• Using beans binding to connect the properties of the entity class with the properties of the JTable component. Beans binding is a new technology based on JSR 295 and which will probably be included in a future Java SE release.
  • The entityManager, query, and list objects, which are defined in the CarsAppFrame class and which are listed in the Inspector window under the Other Components node.
    • The entity manager object is used to retrieve and commit data within the defined persistence unit scope.
    • The query object defines how the particular data collection is retrieved from the entity manager. (You can change the way that the query object works by selecting the query object in the Inspectory window and changing the query property in the property sheet. The query property uses JPA query language.
    • The list object is an observable collection that holds the data from the query. An observable collection is a special kind of collection on which you can place a listener to find out when changes to the collection have been made.

Using the Inspector window and the property sheet, you can follow these steps to see how the JTable is bound to data:

  1. In the Inspector window, select the [JFrame] > innerPane [JPanel] > masterScrollPane [JScrollPane] > masterTable (JTable) node. Then click the Binding tab in the Properties window.
  2. Look at the elements property to confirm that it is bound to a list.
  3. Click the ellipsis [...] button to open the Bind masterTable.elements customizer, where you can further customize the binding between the table and the database. For example, you can see that the customizer enables you to specify which table columns are bound.

Besides the Binding category in property sheet you can also use the Bind menu in context menu.

Adding More Controls

We will now add controls to the form for some of the attributes we initially excluded. Instead of using a table, we will add JSlider components (for the tire size and modernness attributes) and JCheckbox components (for the sun roof and the spoiler).

Follow these steps to add the additional components:

  1. Add the first slider by clicking the JSlider button in the Palette window and then clicking in the form just above the New button. Before clicking in the form to insert the slider, make sure that no horizontal slotted guiding lines are shown. These lines indicate that the slider will be inserted in the same line as the fields or the buttons. See the figure below to see where you should drop the slider into the form.

    Note: If you drop the component in a place you do not want and thus cause several undesired layout changes, the easiest way to recover might be to close the form without saving the changes. Then re-open the form and try again.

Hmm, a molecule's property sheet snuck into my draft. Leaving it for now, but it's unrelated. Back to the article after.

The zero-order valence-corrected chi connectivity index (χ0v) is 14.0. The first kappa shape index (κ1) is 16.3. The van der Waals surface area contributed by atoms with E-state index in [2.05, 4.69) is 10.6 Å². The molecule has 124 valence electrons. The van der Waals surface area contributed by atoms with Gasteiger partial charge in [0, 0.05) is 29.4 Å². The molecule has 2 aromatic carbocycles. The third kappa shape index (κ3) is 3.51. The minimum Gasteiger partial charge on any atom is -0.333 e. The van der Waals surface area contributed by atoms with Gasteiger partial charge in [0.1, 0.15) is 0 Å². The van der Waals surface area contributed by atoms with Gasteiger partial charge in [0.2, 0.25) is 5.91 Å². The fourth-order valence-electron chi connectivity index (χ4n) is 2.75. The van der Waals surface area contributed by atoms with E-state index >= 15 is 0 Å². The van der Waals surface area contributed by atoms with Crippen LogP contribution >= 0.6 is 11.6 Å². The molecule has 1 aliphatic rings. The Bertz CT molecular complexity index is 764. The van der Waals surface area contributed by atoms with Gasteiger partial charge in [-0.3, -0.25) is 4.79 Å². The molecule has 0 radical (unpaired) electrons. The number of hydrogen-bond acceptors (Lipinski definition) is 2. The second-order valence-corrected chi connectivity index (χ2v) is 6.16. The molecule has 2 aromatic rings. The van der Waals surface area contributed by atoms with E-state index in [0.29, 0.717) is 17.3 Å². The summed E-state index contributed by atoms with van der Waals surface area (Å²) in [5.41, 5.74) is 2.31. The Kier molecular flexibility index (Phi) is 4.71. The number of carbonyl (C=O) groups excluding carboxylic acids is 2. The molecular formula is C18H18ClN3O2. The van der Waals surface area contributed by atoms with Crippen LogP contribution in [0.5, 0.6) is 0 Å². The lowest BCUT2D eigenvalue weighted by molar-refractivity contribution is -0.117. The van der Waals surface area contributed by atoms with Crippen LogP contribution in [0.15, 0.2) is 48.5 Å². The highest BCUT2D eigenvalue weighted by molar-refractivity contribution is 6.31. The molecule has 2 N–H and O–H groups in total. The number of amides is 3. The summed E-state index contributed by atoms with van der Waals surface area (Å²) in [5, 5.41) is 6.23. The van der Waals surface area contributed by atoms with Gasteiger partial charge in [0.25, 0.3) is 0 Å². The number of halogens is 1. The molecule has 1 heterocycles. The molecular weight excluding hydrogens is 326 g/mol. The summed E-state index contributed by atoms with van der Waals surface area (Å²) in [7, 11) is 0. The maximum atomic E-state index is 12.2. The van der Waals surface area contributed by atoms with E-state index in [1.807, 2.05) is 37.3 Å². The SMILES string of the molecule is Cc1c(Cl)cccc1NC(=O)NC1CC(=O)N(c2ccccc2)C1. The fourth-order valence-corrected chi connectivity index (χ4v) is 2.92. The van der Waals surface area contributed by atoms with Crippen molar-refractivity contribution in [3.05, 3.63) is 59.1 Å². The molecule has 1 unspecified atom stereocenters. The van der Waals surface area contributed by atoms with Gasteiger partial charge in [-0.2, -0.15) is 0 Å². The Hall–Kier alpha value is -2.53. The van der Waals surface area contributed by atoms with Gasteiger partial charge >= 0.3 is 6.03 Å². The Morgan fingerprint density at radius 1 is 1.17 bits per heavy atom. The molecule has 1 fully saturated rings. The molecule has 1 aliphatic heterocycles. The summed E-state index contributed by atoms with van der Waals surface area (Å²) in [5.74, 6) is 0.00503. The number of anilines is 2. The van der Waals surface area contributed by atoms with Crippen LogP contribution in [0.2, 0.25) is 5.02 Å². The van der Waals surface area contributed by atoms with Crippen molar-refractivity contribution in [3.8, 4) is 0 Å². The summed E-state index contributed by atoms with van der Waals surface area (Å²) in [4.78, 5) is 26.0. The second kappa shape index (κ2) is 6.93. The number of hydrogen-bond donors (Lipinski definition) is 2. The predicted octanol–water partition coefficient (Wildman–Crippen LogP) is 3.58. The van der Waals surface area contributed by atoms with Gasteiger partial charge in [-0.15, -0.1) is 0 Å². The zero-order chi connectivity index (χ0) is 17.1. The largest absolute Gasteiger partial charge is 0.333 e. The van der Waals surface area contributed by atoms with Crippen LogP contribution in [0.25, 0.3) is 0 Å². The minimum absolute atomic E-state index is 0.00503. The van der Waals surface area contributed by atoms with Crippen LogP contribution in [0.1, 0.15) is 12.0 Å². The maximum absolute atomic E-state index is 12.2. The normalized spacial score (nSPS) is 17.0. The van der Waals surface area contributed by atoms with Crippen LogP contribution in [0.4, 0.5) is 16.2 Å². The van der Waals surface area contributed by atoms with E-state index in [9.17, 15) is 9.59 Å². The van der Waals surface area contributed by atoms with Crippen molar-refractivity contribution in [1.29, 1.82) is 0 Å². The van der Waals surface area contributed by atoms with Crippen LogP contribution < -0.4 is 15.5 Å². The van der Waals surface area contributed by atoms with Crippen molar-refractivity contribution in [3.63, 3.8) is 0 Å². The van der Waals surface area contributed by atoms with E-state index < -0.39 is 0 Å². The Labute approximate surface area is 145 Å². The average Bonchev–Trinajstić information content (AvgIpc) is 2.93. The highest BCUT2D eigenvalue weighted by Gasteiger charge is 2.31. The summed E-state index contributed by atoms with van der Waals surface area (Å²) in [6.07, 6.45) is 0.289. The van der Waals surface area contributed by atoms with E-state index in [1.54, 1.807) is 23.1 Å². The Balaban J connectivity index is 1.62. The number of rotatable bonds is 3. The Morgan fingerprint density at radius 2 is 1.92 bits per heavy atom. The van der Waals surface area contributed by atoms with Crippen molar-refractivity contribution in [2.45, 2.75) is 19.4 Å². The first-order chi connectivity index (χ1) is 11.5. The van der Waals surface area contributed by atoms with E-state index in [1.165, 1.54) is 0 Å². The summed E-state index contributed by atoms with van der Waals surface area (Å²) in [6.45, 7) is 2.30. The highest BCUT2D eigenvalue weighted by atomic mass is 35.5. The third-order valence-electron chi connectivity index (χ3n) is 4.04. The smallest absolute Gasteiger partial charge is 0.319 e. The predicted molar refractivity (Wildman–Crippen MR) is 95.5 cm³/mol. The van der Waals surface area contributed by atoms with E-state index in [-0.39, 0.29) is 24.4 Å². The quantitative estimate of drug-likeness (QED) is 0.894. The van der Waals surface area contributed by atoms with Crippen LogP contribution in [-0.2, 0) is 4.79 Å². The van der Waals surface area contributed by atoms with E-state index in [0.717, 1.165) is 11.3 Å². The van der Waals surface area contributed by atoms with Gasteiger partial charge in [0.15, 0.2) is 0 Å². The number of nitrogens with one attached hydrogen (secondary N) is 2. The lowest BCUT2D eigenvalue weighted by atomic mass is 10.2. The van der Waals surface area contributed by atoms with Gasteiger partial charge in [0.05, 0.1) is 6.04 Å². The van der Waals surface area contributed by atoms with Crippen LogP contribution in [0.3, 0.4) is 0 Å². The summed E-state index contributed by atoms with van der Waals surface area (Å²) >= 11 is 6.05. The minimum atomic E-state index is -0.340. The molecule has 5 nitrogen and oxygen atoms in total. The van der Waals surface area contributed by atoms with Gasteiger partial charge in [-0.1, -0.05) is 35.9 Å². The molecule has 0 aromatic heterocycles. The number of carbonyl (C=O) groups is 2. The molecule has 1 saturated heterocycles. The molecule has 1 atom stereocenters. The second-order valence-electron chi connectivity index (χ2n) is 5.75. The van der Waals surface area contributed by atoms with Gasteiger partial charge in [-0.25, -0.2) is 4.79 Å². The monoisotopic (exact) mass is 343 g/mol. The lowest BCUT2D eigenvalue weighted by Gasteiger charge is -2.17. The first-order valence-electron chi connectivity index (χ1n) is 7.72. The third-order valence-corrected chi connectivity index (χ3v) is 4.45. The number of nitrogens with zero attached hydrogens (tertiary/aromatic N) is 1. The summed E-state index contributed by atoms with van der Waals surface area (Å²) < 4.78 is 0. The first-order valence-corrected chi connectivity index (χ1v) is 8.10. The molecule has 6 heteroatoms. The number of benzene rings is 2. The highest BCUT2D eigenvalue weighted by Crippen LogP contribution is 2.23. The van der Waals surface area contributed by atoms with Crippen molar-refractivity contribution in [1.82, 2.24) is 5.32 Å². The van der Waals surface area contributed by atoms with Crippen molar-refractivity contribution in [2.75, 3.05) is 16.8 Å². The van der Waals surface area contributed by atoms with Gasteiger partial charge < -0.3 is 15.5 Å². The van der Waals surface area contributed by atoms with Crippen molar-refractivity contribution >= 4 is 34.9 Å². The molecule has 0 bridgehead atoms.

2. If necessary, stretch the slider to the left to align it with the left side of the text field components.
  3. Stretch the slider to the right to span the whole form width.
  4. Add a label to the left of the slider and set its text to Tire Size. (Click the label to make it editable.)
  5. Add another slider below the first slider, and adjust its width and alignment where necessary.
  6. Add another label below the Tire Size label and set its text to Modernness.
  7. Add two checkboxes below the sliders. Set their text to Spoiler and Sun Roof.

The form should look like the screenshot shown below.


Binding Controls to Values in the Table

We will now use beans binding features to tie the values shown in table cells to the state of the controls we have added. This will allow you to change the values of cells in the table by using the sliders and checkboxes.

Since no record is selected when the application starts, we also need to set a default value for the source of the binding expression. For the sliders, we will do this through the Advanced tab of the Binding dialog box. For the checkboxes, we will add the code manually in the Customize Code dialog box.

To bind the sliders to their corresponding table elements:

  1. In the form, right-click the first slider and choose Bind > value.
  2. In the Binding Source drop-down list of the Binding dialog box, select masterTable.
  3. In the Binding Expression drop-down list, select selectedElement > tiresize.
  4. Click the Advanced tab.
  5. Select the Unreadable Source Value checkbox.
  6. Click the ellipsis (...)button that is next to the Unreadable Source Value checkbox.
  7. In the Incomplete Path Value dialog box, select Custom Code from the drop-down list. Then type the integer 0.
  8. Click OK to close the Incomplete Path Value dialog box. Then click OK to close the Bind dialog box.
  9. In the form, right-click the second slider and choose Bind > value.
  10. In the Binding Source drop-down list of the Binding dialog box, select masterTable.
  11. In the Binding Expression drop-down list, select selectedElement > modernness.